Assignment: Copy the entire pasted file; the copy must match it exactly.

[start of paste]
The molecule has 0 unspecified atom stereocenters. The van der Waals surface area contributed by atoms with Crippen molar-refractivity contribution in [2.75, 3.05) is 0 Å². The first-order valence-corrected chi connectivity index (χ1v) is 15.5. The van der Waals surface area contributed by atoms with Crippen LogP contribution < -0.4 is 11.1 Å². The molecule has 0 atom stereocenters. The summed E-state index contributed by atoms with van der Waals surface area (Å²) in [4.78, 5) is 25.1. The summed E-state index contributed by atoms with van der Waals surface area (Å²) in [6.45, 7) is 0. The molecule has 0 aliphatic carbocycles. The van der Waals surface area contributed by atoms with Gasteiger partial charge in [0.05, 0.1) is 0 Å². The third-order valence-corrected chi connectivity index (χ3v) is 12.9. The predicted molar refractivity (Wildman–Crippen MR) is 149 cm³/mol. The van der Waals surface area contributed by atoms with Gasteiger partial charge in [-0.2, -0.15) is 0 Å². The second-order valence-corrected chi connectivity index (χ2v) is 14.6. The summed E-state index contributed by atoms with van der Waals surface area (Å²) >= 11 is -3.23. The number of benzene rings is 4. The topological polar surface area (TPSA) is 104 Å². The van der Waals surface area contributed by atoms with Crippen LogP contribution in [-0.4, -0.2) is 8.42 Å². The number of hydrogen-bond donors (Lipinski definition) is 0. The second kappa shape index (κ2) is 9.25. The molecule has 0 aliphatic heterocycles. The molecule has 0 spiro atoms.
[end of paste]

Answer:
The molecule has 0 unspecified atom stereocenters. The van der Waals surface area contributed by atoms with Crippen molar-refractivity contribution in [2.75, 3.05) is 0 Å². The first-order valence-corrected chi connectivity index (χ1v) is 15.5. The van der Waals surface area contributed by atoms with Crippen LogP contribution < -0.4 is 11.1 Å². The molecule has 0 atom stereocenters. The summed E-state index contributed by atoms with van der Waals surface area (Å²) in [4.78, 5) is 25.1. The summed E-state index contributed by atoms with van der Waals surface area (Å²) in [6.45, 7) is 0. The molecule has 0 aliphatic carbocycles. The van der Waals surface area contributed by atoms with Gasteiger partial charge in [0.05, 0.1) is 0 Å². The third-order valence-corrected chi connectivity index (χ3v) is 12.9. The predicted molar refractivity (Wildman–Crippen MR) is 149 cm³/mol. The van der Waals surface area contributed by atoms with Gasteiger partial charge in [-0.2, -0.15) is 0 Å². The second-order valence-corrected chi connectivity index (χ2v) is 14.6. The summed E-state index contributed by atoms with van der Waals surface area (Å²) >= 11 is -3.23. The number of benzene rings is 4. The topological polar surface area (TPSA) is 104 Å². The van der Waals surface area contributed by atoms with Crippen LogP contribution in [-0.4, -0.2) is 8.42 Å². The number of hydrogen-bond donors (Lipinski definition) is 0. The second kappa shape index (κ2) is 9.25. The molecule has 0 aliphatic heterocycles. The molecule has 0 spiro atoms.